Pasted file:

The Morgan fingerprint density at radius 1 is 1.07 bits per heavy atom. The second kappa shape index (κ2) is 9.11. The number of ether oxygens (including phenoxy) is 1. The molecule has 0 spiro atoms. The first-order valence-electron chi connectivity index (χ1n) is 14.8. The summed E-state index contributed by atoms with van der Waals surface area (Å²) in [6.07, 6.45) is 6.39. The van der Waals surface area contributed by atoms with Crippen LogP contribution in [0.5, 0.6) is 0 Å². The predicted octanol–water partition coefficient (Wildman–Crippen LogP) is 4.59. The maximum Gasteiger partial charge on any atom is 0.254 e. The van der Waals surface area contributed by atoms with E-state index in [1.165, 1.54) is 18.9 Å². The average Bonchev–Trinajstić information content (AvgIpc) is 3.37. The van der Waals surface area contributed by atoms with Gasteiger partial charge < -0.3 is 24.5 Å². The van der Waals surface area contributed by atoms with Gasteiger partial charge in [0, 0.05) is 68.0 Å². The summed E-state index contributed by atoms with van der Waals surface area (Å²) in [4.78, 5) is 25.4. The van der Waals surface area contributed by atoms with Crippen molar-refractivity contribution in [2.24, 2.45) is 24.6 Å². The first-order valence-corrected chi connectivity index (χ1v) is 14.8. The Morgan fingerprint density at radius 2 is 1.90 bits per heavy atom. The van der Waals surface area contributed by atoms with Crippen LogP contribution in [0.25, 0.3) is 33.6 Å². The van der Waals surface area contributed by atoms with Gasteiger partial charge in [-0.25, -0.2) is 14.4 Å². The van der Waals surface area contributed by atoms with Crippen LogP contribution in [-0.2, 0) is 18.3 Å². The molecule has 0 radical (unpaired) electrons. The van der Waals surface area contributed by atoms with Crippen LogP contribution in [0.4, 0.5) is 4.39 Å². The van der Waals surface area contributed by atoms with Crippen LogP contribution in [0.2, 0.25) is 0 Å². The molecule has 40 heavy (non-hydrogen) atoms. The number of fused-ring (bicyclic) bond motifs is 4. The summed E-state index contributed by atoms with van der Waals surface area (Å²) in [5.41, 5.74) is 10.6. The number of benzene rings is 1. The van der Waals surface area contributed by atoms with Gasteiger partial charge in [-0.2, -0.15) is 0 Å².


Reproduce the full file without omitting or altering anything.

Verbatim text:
The Morgan fingerprint density at radius 1 is 1.07 bits per heavy atom. The second kappa shape index (κ2) is 9.11. The number of ether oxygens (including phenoxy) is 1. The molecule has 0 spiro atoms. The first-order valence-electron chi connectivity index (χ1n) is 14.8. The summed E-state index contributed by atoms with van der Waals surface area (Å²) in [6.07, 6.45) is 6.39. The van der Waals surface area contributed by atoms with Crippen LogP contribution in [0.5, 0.6) is 0 Å². The predicted octanol–water partition coefficient (Wildman–Crippen LogP) is 4.59. The maximum Gasteiger partial charge on any atom is 0.254 e. The van der Waals surface area contributed by atoms with E-state index in [1.165, 1.54) is 18.9 Å². The average Bonchev–Trinajstić information content (AvgIpc) is 3.37. The van der Waals surface area contributed by atoms with Gasteiger partial charge < -0.3 is 24.5 Å². The van der Waals surface area contributed by atoms with Gasteiger partial charge in [0, 0.05) is 68.0 Å². The summed E-state index contributed by atoms with van der Waals surface area (Å²) in [4.78, 5) is 25.4. The van der Waals surface area contributed by atoms with Crippen molar-refractivity contribution in [2.24, 2.45) is 24.6 Å². The first-order valence-corrected chi connectivity index (χ1v) is 14.8. The Morgan fingerprint density at radius 2 is 1.90 bits per heavy atom. The van der Waals surface area contributed by atoms with Crippen LogP contribution in [0.25, 0.3) is 33.6 Å². The van der Waals surface area contributed by atoms with Gasteiger partial charge in [-0.25, -0.2) is 14.4 Å². The van der Waals surface area contributed by atoms with Crippen LogP contribution in [-0.2, 0) is 18.3 Å². The molecule has 0 radical (unpaired) electrons. The van der Waals surface area contributed by atoms with Crippen LogP contribution in [0.4, 0.5) is 4.39 Å². The van der Waals surface area contributed by atoms with Crippen LogP contribution in [0.2, 0.25) is 0 Å². The molecule has 40 heavy (non-hydrogen) atoms. The number of fused-ring (bicyclic) bond motifs is 4. The summed E-state index contributed by atoms with van der Waals surface area (Å²) in [5.41, 5.74) is 10.6. The number of benzene rings is 1. The van der Waals surface area contributed by atoms with Gasteiger partial charge in [-0.2, -0.15) is 0 Å².